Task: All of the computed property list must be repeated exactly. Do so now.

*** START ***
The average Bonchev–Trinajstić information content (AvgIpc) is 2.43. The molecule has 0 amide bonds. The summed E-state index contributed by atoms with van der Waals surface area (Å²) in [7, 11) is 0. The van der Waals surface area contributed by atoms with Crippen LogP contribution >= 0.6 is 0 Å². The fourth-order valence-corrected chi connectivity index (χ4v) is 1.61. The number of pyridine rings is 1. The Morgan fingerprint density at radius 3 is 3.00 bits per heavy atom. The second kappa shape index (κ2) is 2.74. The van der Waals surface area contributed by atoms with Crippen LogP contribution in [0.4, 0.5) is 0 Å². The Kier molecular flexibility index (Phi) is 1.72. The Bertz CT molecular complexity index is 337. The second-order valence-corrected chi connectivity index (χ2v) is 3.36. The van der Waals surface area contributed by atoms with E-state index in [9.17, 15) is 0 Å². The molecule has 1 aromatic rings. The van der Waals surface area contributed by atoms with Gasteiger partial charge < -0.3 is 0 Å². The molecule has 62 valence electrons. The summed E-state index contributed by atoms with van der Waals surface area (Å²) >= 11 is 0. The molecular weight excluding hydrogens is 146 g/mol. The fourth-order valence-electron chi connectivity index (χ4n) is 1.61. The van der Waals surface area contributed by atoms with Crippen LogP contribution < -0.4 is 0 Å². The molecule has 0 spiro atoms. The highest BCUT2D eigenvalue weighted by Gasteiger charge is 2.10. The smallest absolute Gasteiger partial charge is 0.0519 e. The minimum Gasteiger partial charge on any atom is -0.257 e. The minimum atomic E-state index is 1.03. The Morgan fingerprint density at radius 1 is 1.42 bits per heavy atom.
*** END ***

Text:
The average Bonchev–Trinajstić information content (AvgIpc) is 2.43. The molecule has 0 amide bonds. The summed E-state index contributed by atoms with van der Waals surface area (Å²) in [7, 11) is 0. The van der Waals surface area contributed by atoms with Crippen LogP contribution >= 0.6 is 0 Å². The fourth-order valence-corrected chi connectivity index (χ4v) is 1.61. The number of pyridine rings is 1. The Morgan fingerprint density at radius 3 is 3.00 bits per heavy atom. The second kappa shape index (κ2) is 2.74. The van der Waals surface area contributed by atoms with Crippen LogP contribution in [0.4, 0.5) is 0 Å². The Kier molecular flexibility index (Phi) is 1.72. The Bertz CT molecular complexity index is 337. The second-order valence-corrected chi connectivity index (χ2v) is 3.36. The van der Waals surface area contributed by atoms with E-state index in [9.17, 15) is 0 Å². The molecule has 1 aromatic rings. The van der Waals surface area contributed by atoms with Gasteiger partial charge < -0.3 is 0 Å². The molecule has 62 valence electrons. The summed E-state index contributed by atoms with van der Waals surface area (Å²) >= 11 is 0. The molecular weight excluding hydrogens is 146 g/mol. The fourth-order valence-electron chi connectivity index (χ4n) is 1.61. The van der Waals surface area contributed by atoms with Crippen LogP contribution < -0.4 is 0 Å². The molecule has 0 spiro atoms. The highest BCUT2D eigenvalue weighted by Gasteiger charge is 2.10. The smallest absolute Gasteiger partial charge is 0.0519 e. The minimum Gasteiger partial charge on any atom is -0.257 e. The minimum atomic E-state index is 1.03. The Morgan fingerprint density at radius 1 is 1.42 bits per heavy atom.